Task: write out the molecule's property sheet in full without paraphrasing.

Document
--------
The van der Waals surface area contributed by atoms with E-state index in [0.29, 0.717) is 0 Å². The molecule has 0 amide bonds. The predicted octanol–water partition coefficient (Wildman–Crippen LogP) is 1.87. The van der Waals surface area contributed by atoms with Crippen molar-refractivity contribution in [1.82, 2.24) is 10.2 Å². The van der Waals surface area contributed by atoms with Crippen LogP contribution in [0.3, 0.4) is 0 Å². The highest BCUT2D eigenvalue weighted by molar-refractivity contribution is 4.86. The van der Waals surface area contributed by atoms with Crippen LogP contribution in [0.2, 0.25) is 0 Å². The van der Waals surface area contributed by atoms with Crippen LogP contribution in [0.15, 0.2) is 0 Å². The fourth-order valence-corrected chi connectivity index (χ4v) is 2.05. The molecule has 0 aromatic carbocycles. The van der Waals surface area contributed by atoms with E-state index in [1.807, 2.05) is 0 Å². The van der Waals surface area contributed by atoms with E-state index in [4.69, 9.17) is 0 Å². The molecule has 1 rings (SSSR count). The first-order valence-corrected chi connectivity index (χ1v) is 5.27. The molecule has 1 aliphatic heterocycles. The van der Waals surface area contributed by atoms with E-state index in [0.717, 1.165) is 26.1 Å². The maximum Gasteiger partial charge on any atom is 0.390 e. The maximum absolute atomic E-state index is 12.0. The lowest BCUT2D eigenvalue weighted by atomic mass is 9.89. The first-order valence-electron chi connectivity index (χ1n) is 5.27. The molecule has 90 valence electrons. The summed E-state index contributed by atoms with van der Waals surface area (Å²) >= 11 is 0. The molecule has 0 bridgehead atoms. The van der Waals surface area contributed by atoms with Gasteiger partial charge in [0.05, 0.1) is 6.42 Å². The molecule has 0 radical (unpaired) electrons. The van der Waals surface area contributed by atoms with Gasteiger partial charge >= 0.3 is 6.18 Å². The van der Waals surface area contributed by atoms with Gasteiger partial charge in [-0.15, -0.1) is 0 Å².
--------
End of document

The van der Waals surface area contributed by atoms with E-state index in [0.29, 0.717) is 0 Å². The molecule has 0 amide bonds. The predicted octanol–water partition coefficient (Wildman–Crippen LogP) is 1.87. The van der Waals surface area contributed by atoms with Crippen molar-refractivity contribution in [1.82, 2.24) is 10.2 Å². The van der Waals surface area contributed by atoms with Crippen LogP contribution in [0.3, 0.4) is 0 Å². The highest BCUT2D eigenvalue weighted by molar-refractivity contribution is 4.86. The van der Waals surface area contributed by atoms with Crippen LogP contribution in [0.2, 0.25) is 0 Å². The van der Waals surface area contributed by atoms with Crippen LogP contribution in [0.15, 0.2) is 0 Å². The fourth-order valence-corrected chi connectivity index (χ4v) is 2.05. The molecule has 0 aromatic carbocycles. The van der Waals surface area contributed by atoms with E-state index in [1.807, 2.05) is 0 Å². The van der Waals surface area contributed by atoms with E-state index in [4.69, 9.17) is 0 Å². The molecule has 1 rings (SSSR count). The first-order valence-corrected chi connectivity index (χ1v) is 5.27. The molecule has 1 aliphatic heterocycles. The van der Waals surface area contributed by atoms with E-state index in [0.717, 1.165) is 26.1 Å². The maximum Gasteiger partial charge on any atom is 0.390 e. The maximum absolute atomic E-state index is 12.0. The lowest BCUT2D eigenvalue weighted by atomic mass is 9.89. The first-order valence-electron chi connectivity index (χ1n) is 5.27. The molecule has 90 valence electrons. The summed E-state index contributed by atoms with van der Waals surface area (Å²) >= 11 is 0. The molecule has 0 bridgehead atoms. The van der Waals surface area contributed by atoms with Gasteiger partial charge in [0.05, 0.1) is 6.42 Å². The molecule has 0 radical (unpaired) electrons. The van der Waals surface area contributed by atoms with Gasteiger partial charge >= 0.3 is 6.18 Å². The van der Waals surface area contributed by atoms with Gasteiger partial charge in [-0.15, -0.1) is 0 Å².